History of India – Celebrating India’s Invincible Spirit


As the juggernaut of world history rolled on, many civilisations rose and fell and passed into oblivion but the spirit of India remains eternal and invincible, unscathed by the onslaught of Time. Indian history follows a continuous process of reinvention that can eventually prove elusive for those seeking to grasp its essential character. The history of this astonishing subcontinent dates back to five thousand years ago when the inhabitants of the Indus Valley Civilisation had developed an urban culture based on commerce and sustained by agricultural trade. Amongst the world’s oldest, richest and most diverse cultures, India’s unique ethos is rooted in its ethnic, cultural and religious diversity.

The political map of ancient and medieval India was made up of countless kingdoms with fluctuating boundaries that rendered the country vulnerable to foreign invasions. The Aryans were the first to invade the country. They came out of the North in about 1500 BC and brought with them strong cultural traditions. Persians, Greeks, Chinese nomads, Arabs, Portuguese, British and many others – the list of invaders who ruled India is long. Yet, none could crush the indomitable soul of Bharatvarsha!

Here is a brief account of the History of India, which seeks to articulate the undying magic of the amazing nation that – in the words of American author Mark Twain – ‘all men long to see, and having seen it once, would not give up that glimpse for all the wonders of the world’.

Ancient India:

1. 2500 BC

India’s first major civilisation flourished around 2500 BC in the Indus river valley. This civilisation, which lasted for 1000 years, and is known as the Harappan culture, appears to have been the culmination of thousands of years of settlement.
2. 1500 BC
From around 1500 BC onwards, Aryan tribes from Afghanistan and Central Asia began to filter into northwest India. Eventually, these tribes were able to control the whole of Northern India, and many of the original inhabitants, the Dravidians, were pushed into south India.
3. 7th century BC
As the Aryan tribes spread out across the Ganges plain, in the seventh century BC, many of them were grouped together into 16 major kingdoms.
4. 5th century BC
Gradually these amalgamated into four large states, with Kosala and Magadha emerging to be the most powerful during the fifth century BC.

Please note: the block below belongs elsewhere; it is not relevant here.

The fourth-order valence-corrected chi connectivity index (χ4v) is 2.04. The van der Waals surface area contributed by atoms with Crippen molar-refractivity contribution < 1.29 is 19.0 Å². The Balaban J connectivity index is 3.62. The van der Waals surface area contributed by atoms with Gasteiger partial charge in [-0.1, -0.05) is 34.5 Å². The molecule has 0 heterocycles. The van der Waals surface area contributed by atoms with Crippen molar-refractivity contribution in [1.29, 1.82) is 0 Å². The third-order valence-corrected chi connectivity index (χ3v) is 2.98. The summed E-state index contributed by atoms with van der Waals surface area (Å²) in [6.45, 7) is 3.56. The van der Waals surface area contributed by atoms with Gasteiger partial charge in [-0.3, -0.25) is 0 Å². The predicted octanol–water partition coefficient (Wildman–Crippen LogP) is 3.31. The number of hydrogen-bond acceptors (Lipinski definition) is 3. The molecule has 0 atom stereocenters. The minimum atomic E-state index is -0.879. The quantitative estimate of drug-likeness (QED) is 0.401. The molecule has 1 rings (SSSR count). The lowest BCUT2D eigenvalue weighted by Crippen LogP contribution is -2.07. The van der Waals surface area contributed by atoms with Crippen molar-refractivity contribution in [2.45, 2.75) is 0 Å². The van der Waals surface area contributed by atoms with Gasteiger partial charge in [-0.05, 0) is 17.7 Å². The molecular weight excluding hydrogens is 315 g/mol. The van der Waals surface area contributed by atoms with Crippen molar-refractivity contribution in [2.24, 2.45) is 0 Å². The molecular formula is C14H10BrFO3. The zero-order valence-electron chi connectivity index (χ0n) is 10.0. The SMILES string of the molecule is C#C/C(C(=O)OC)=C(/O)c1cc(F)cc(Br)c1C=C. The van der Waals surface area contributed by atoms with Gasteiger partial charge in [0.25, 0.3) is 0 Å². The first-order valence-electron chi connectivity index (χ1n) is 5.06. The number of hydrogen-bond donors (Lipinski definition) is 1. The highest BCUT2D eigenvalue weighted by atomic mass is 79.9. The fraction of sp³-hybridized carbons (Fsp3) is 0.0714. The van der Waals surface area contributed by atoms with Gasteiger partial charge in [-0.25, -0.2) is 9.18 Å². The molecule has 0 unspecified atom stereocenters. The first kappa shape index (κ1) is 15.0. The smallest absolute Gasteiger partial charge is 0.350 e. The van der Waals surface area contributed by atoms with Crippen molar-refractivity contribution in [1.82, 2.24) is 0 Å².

The Mauryas:

       Maurya Dynasty

The Mauryas were the first ruling dynasty to control large parts of North India and some parts of South India, as one territorial unit.

Chandragupta Maurya
Chandragupta Maurya
Founded by Chandragupta Maurya with the able guidance of Kautilya, the author of the famous treatise – Arthshastra –

the empire reached its peak under Ashoka. He left pillars and rock-carved edicts, which delineate the enormous span of his territory that covered large areas of the Indian subcontinent.

Following the decline of the Mauryan Empire, a number of powerful kingdoms arose in central and south India, among them Satavahanas, Kalingas and Vakatakas hold precedence. Later on, these regions saw the rise of some of the greatest dynasties of South India in the form of the Cholas, Pandyas, Cheras, Chalukyas and Pallavas. The next dynasty worth a mention is that of the Guptas. Although the Gupta Empire was not as large as the Maurya Empire, it kept North India politically united for more than a century from AD 335 to 455.

Medieval India

The decline of the Guptas in North India and the consequent rise of a large but ineffective number of regional powers made the political situation very fluid and unstable by the ninth century AD. This paved the way for the Muslim invasion of India during the early half of the eleventh century.

Mahmud of Ghazni

These were felt in the form of 17 successive raids to North India, made by Mahmud of Ghazni between 1001 and 1025. These raids effectively shattered the balance of power in North India.

Mohammad Ghori

The next Muslim ruler to invade India Mohammad Ghauri attacked India and after some futile resistance by the local leadership, he founded a foreign empire in India. Under him, large parts of India came under Muslim rule and very soon his successor Qutub-ud-din Aibak became the first of the sultans of Delhi.

Mughal Period:

Defeating Lodis and Sayyids, the Mughals established, what came to be known as the most vibrant era of Indian History.

The most prominent rulers of the Mughal dynasty

The Mughal Empire was massive, covering, at its height, almost the entire Indian subcontinent. The Mughal emperors presided over a golden age of arts and literature and had a passion for

Mughal Empire Map

buildings, which resulted in some of the greatest architecture in India, like the Taj Mahal at Agra. This apart, the large number of forts, palaces, gates, buildings, mosques, baolis (water tank or well) gardens, etc, forms the cultural heritage of the Mughals in India. The Mughals were also instrumental in establishing one of the most efficient administrative setups in India.

Taj Mahal

The decline of the Mughals saw the corresponding rise of Marathas in Western India. In other parts of India, however, a new trend of foreign invasion under the garb of commercial links had started from the 15th century AD onwards – first, with the arrival and gradual takeover of Goa by the Portuguese led by Vasco da Gama – between 1498 and 1510 AD; and then with the arrival, and the setting up of the first trading post at Surat, in Gujarat, by the East India Company.

The Danes and Dutch also had trading posts, and in 1672 AD, the French established themselves at Pondicherry, an enclave that they held even after the British had departed.

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